With regulators and financial chiefs around the world lining up to express their concerns and doubts over Facebook’s forthcoming Libra cryptocurrency, it looks like one of Japan’s biggest financial players would rather look on the bright side.
“I’m as yet unaware of the full details [of Facebook’s Libra project]. But I would like to see if cryptocurrencies can gain people’s confidence as a means of payment.”
Kuroda also said that he would be “carefully” studying “trends” in the cryptocurrency sector, and that he was curious to discover what sort of impact cryptocurrencies would have on the financial system.
He did warn, however, that cryptocurrencies’ adequacy as a means of payment and settlement depended on “whether their value can be stabilized, technical stability can be ensured and whether [their issuers, traders and developers] could abide by key regulations including anti-money laundering rules.”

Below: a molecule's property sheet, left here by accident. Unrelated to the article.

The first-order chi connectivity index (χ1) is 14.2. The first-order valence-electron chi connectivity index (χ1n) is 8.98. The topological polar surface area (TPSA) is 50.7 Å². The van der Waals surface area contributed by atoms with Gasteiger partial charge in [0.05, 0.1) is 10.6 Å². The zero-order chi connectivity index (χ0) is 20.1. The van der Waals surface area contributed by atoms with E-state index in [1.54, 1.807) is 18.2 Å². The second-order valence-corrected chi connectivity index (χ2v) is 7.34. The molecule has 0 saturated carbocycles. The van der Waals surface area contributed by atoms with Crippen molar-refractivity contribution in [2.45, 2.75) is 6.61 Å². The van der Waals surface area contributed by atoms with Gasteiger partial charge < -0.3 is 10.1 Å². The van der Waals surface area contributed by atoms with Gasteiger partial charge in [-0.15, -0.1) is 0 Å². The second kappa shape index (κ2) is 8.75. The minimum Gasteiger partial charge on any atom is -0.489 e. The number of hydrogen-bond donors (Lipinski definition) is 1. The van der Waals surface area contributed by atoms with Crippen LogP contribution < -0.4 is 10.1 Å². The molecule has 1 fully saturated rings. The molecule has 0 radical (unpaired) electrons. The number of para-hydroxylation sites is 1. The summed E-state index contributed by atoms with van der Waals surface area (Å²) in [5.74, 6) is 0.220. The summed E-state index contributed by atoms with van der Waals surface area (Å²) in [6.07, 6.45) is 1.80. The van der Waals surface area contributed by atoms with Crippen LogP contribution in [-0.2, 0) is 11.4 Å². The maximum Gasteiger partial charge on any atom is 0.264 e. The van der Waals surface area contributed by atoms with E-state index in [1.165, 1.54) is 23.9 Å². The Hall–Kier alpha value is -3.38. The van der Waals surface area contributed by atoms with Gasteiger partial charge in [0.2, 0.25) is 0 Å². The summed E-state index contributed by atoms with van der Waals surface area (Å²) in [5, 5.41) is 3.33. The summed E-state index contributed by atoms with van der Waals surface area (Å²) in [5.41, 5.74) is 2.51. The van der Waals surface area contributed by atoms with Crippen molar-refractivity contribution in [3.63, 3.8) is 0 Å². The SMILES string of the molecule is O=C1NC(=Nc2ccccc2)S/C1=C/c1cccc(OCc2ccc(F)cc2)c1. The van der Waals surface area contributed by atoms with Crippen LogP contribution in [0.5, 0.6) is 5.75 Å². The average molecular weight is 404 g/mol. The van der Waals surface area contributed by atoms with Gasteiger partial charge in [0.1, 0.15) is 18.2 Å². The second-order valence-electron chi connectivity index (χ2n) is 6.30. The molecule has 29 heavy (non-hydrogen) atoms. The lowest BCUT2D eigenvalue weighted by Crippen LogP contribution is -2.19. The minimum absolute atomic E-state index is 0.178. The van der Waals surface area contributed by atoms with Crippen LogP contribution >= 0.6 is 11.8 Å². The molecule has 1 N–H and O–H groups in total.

Elsewhere in Japan, multiple media sources have reported that the country’s biggest chat app, Line, could be granted an operating permit for its forthcoming Bitmax cryptocurrency exchange within the next few days.
Nikkei says the regulatory Financial Services Agency (FSA) is on the verge of granting Bitmax a permit, potentially opening the door for some 80 million Japanese chat app users to begin trading tokens.
Should Line win FSA approval, it would become the third Japanese mega-company to launch an exchange business – after financial giant SBI Group’s SBI Virtual Currencies and Yahoo Japan’s TaoTao.
A fourth major player could soon join their number, with Rakuten – Japan’s biggest e-commerce platform – also hoping to gain FSA approval for an exchange business.
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